Flipkart and the Revolving Door
The contrast could not have been more striking, or poignant.
2017 began on a sombre note for Flipkart, when it announced on the 9th of Jan that Kalyan Krishnamurthy had been named CEO, and its current CEO Binny Bansal would become group CEO. It was the Indian e-commerce startup’s third CEO in less than one year.
Three days later, on the 12th, Amazon let it be known via a press release that it intended “to grow its full-time U.S.-based workforce from 180,000 in 2016 to over 280,000 by mid-2018.” To let that sink in, Amazon, already a company with a 180,000 employees in the US, would add another hundred-thousand full-time employees in eighteen months. Media was all over the news.
The battle for dominance of the Indian e-commerce market continues well into its third year. For all practical purposes this battle began in earnest only after Amazon entered India in 2013, and since then it has transformed into a brutal, no-holds barred, fifteen-round slugfest between Flipkart and Amazon. Yes, there is SnapDeal that is entering its end-game (there are talks of a merger between Paytm’s marketplace and SnapDeal and of senior-level exits amidst rumours of a cash-crunch), there is ShopClues that has had to defer its IPO plans, and an e-commerce tragedy by the name of IndiaPlaza that was among the earliest e-commerce entities, which survived the dot-com bust of 2001, and yet folded up in a most ignominious manner. Ever since Amazon entered India in 2013, it notched up one success after another against the Indian behemoth, Flipkart. Flipkart went from strength to strength when it came to valuations even as it reeled from one blow to another in the market. Flipkart’s party finally entered its long-expected yet still-painful endgame in 2016. For Amazon the costs have been equally staggering — billions of dollars sunk into its Indian operations, promises of billions more to be spent, break-even years and years away, and almost every last penny of profits from its parent company being shoveled into its Indian outpost.
Running Circles Around The Revolving Door
People are a company’s most valuable asset, so companies say. Companies more often than not think differently. More often than not, companies do not simply know who a good hire is, how an organizational culture of excellence is built upon the right employees, and that throwing money gets you expensive employees, not necessarily the right employees.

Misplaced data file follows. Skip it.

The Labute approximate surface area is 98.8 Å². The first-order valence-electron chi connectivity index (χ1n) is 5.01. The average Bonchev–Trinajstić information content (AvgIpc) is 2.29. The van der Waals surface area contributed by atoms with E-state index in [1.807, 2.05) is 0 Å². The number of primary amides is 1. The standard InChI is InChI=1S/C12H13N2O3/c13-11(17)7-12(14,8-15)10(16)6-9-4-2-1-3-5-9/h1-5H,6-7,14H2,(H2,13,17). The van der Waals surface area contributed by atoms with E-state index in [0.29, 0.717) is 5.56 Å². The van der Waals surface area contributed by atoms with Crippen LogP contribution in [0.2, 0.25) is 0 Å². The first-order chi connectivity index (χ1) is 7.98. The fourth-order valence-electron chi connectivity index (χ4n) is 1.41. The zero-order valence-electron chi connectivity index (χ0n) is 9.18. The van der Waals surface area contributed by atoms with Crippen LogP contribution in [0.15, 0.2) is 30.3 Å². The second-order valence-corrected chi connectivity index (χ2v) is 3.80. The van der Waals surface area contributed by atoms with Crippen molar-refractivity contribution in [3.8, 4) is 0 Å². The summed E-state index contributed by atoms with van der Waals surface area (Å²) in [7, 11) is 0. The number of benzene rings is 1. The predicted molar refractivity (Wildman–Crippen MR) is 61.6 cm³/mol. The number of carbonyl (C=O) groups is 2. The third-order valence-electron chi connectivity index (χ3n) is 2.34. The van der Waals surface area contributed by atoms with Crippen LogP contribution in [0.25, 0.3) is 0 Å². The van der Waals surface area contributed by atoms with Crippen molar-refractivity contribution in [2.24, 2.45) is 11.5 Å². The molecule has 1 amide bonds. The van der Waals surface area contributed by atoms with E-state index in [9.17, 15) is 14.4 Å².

In Flipkart’s case, the intent was certainly right. Shortly after it closed $1M in Series A funding in Oct 2009 and $10M in June 2010 (worth about ₹50 crores at then exchange rates), they went after hiring talent in earnest. It was not a success, to put it mildly.
“Vasudha Mangalam came in from a technology company to eventually lead HR. Vipul Bathwal, a 2008 IIM Ahmedabad graduate, came on board to identify newer categories. Satyarth Priyedarshi, a former head of merchandising for the Borders bookstore chain in Dubai, was roped in to head buying and merchandising. Tapan Kumar Das, the erstwhile finance head at venture-funded salon chain YLG, joined as VP, finance, along with Anupama Sharma, a Stanford Business School graduate who would lead marketing. Within a year, all five quit.” [Can Flipkart Deliver? — Forbes, Jul 6, 2012]
It is not as if the initial exodus of high-profile talent was an aberration. The spectacle of people hired into senior management positions leaving within a year or two, or being sidelined, was a regular feature in the theater that was Flipkart — Sanjay Baweja as CFO, Punit Soni as Chief Product Officer, former Myntra head Mukesh Bansal, Anand KV as head of Customer Experience, private-label head Mausam Bhatt, Sharat Singh as engineering head for its Digital Marketing Cloud, Rajinder Sharma as Legal head, Ankit Nagori as Chief Business Officer, Manish Maheshwari as head of seller marketplace, Joy Bandekar as corporate president, Saran Chatterjee as VP of Product Management, Anurag Dod, Sameer Nigam, and more — the average tenure of senior executives at Flipkart was estimated to be as low as 11 months.
What was worse was that there was no unanimity in the hiring of these senior executives. Take the case of Puneet Soni, the high-profile hire Flipkart brought on board in 2015 at a salary of $1 million dollars (more than 6 crore rupees at the then prevailing exchange rates). He was hired when Sachin Bansal was the CEO. In Jan 2016, Binny Bansal took over as the CEO. Within three months, Puneet Soni had left the company, and was replaced by Surojit Chatterjee as Senior Vice President of Product Management. Less than a year later, in Jan 2017, Kalyan Krishnamurthy became Flipkart’s third CEO. This was followed by the exits of Surojit Chatterjee, Saikiran Krishnamurthy, head of Ekart, and Samardeep Subandh, chief marketing officer.
This seemed to suggest that senior executives’ tenure was linked not to their performance but to the top man at Flipkart — whoever that may have been. It is not unsurprising for CEOs to want people they know and trust to be in key roles, but in the case of Flipkart, it would have been expected that any senior hire would have had the backing of both founders. Clearly, the exits proved that was not the case.
This steady exodus of senior executives should have set off alarm bells not only with the founders, but also at the board. Senior management exits at any company are not uncommon, but Flipkart was witnessing a flood of exits, a veritable revolving door that saw senior executives stay at the company for less than a year on average. Boards ignore such warning signs at their own peril. That neither the board nor the company’s founders learned any lessons became clear by the parade of high-profile hires and high-profile exits that continued. A revolving door was an apt image and metaphor.